Spring has arrived at Mawson with sightings of snow petrels, a skua and Weddell seal pups. We also have, back by popular demand, Pete’s Report.

Pete’s report

Well I’ve had a bit of a hiatus in preparing my reports missing last month’s submission but I did contribute to a few other stories, so I wasn’t completely slack.
A lot happens in two months in Antarctica. When I wrote my last report on 8th August the sun was rising at 9:38am and setting at 4:10pm giving us about 10 hours of light with twilight included. At present the sun is rising at 5:18am, setting at 7:52pm and with twilight our days are about 20 hours long! In fact the sky never fully gets dark at all now. You can see a faint blue on the horizon where the sun is tracking and within a month we’ll have no true night at all.

This will signal the end of our aurora watching. Every night as I go to bed I have that one last look out my window to see what’s on show, only to be left with the dilemma of then getting up and dressed again to head out and take photos of the spectacle. On Monday and Tuesday nights I went out. A particularly good show took place on Tuesday night and Wednesday morning. The aurora was coming from directly South and wiggling over towards station before smoothing out into big wide strips out to the west, coming around and then turning into big curtains as it headed east. I could tell by its shape that there should be purples at the top of the curtain of light, and the photos proved me right as they showed up in the long exposures. With the naked eye though, only the greens were visible. Auroras never stop amazing me. No matter how many I see, they are spectacular to watch.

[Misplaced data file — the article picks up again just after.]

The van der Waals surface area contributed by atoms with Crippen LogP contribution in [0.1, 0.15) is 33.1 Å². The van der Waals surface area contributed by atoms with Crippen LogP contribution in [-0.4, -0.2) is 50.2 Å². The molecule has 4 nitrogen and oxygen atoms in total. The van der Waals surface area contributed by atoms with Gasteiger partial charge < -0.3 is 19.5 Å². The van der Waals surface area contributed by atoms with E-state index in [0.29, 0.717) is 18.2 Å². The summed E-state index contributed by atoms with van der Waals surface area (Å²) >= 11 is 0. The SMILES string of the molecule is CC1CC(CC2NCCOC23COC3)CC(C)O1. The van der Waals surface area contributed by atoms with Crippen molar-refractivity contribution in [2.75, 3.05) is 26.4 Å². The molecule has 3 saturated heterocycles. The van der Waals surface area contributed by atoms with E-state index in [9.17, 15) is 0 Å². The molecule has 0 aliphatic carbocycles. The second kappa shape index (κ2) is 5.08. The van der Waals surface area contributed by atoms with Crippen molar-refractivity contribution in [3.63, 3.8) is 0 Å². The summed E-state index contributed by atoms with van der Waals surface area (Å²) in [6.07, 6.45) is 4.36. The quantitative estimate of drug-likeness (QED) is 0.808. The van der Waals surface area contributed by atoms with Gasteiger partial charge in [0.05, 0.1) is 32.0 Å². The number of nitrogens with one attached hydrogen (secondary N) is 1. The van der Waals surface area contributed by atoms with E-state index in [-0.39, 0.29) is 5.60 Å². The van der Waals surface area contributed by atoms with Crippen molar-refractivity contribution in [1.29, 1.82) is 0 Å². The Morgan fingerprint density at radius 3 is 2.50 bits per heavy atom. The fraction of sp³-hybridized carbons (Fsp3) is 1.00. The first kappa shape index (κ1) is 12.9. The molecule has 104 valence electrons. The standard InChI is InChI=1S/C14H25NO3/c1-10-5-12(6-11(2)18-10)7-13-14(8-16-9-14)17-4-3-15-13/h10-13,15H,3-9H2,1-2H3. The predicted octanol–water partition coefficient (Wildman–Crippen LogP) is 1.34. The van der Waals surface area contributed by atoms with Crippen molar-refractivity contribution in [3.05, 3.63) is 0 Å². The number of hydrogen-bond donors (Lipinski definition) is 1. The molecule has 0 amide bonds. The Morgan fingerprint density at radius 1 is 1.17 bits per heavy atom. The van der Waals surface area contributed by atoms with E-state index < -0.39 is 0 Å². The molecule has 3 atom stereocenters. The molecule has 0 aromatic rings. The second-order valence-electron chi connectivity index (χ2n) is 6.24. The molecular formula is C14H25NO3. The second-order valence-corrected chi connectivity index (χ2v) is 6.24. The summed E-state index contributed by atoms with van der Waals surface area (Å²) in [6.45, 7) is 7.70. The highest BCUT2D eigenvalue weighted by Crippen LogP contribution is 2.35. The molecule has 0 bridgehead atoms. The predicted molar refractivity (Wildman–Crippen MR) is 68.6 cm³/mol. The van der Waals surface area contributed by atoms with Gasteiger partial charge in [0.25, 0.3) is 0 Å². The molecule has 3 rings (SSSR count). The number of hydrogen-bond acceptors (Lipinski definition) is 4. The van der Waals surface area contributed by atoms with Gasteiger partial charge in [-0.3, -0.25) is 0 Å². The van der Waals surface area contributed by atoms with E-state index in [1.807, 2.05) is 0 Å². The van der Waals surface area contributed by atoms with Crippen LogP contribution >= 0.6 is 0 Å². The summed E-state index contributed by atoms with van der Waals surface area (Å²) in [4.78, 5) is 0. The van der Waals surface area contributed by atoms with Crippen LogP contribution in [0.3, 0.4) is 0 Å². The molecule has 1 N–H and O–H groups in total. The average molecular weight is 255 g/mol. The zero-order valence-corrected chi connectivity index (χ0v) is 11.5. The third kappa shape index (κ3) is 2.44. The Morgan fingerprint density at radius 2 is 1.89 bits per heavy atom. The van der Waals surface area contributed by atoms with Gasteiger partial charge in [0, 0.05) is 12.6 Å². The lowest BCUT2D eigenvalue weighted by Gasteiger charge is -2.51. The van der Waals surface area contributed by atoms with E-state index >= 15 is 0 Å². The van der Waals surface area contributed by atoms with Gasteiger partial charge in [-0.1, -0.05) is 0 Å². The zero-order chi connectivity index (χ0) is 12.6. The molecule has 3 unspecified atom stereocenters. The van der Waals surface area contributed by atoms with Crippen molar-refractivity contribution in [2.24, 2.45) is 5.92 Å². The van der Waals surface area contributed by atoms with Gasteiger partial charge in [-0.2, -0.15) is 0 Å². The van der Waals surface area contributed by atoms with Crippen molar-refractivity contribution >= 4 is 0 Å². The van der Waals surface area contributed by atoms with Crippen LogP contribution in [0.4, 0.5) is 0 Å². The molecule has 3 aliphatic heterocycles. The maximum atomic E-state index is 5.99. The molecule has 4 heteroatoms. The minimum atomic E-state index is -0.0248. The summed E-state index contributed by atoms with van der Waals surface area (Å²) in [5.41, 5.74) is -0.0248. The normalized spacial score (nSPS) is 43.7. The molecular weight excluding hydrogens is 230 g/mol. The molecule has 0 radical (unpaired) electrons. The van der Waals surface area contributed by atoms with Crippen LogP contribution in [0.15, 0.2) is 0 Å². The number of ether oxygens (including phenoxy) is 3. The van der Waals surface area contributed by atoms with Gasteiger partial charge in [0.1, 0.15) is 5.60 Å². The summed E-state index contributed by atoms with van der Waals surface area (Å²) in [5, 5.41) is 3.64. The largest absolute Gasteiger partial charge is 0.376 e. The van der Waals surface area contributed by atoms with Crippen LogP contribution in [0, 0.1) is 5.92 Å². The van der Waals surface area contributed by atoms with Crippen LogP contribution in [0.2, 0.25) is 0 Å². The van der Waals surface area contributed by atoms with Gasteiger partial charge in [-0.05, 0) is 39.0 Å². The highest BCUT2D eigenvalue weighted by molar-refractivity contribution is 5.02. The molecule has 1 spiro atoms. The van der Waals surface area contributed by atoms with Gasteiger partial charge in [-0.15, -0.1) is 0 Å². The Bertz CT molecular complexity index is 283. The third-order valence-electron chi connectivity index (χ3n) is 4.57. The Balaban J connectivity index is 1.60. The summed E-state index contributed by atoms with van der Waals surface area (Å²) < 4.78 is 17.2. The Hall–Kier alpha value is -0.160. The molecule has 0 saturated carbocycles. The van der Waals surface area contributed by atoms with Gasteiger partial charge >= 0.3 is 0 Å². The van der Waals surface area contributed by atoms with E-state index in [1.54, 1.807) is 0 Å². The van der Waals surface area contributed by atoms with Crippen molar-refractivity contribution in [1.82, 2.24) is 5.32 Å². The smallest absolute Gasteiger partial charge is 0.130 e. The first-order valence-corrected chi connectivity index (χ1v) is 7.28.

While talking about the skies, we had our best blizzard last week, lasting for three days. The visibility was down to just metres and winds of consistently over 70 knots, 130km/hr for the entire three days. Sitting here writing this today, a week later, the sun is shining, there’s not a cloud in the sky and it’s a balmy −12.2C. You could be forgiven for thinking you were in paradise looking out the window at the magnificent view.
Two months ago there were no animals to be seen from station and indeed emperor penguins were the only other living creatures to be spotted other than us out in the field. Now we have Weddell seals galore, with the first pups being sighted last weekend. Three snow petrels have been spied around station. There was a skua sighted at Auster on Monday and this week we start the official look out for the first Adelie penguins returning to Bechervaise Island. Within weeks there'll be thousands of them back. It’s a great lift to the spirits to see some animals returning and a definite reminder spring is here.
On the work front there's plenty going on, preparing for the summer work program and getting all our re-orders in. With a year’s worth of gear to buy there are quotes to source and then orders to go in and all this has to leave enough time for the gear to be delivered to shipping and processed in time to make it onto the ship for our re-supply in February. It still seems odd putting in an order knowing it won’t arrive until we are leaving in four months time! One of our less desirable work issues a few weeks back was a frozen sewer line, on a weekend of course! The whole station was affected as it was the outlet to the Waste Treatment Plant that was frozen. People only used water for essentials, washing clothes was banned for a day, even Saturday night’s dishes had to be left until Sunday morning. The Trades Team rallied around Saturday until late while we tracked down where the problem was, worked out it was ice not just a blockage and in the end we wrapped the pipe in some blankets and pumped warm air around the outside to thaw it out, giving Ian a chance to use one of his favourite toys, the Herman Nelson heater. Much to our delight this had the desired affect after a few hours and the station sewerage system was back up and running by Sunday morning.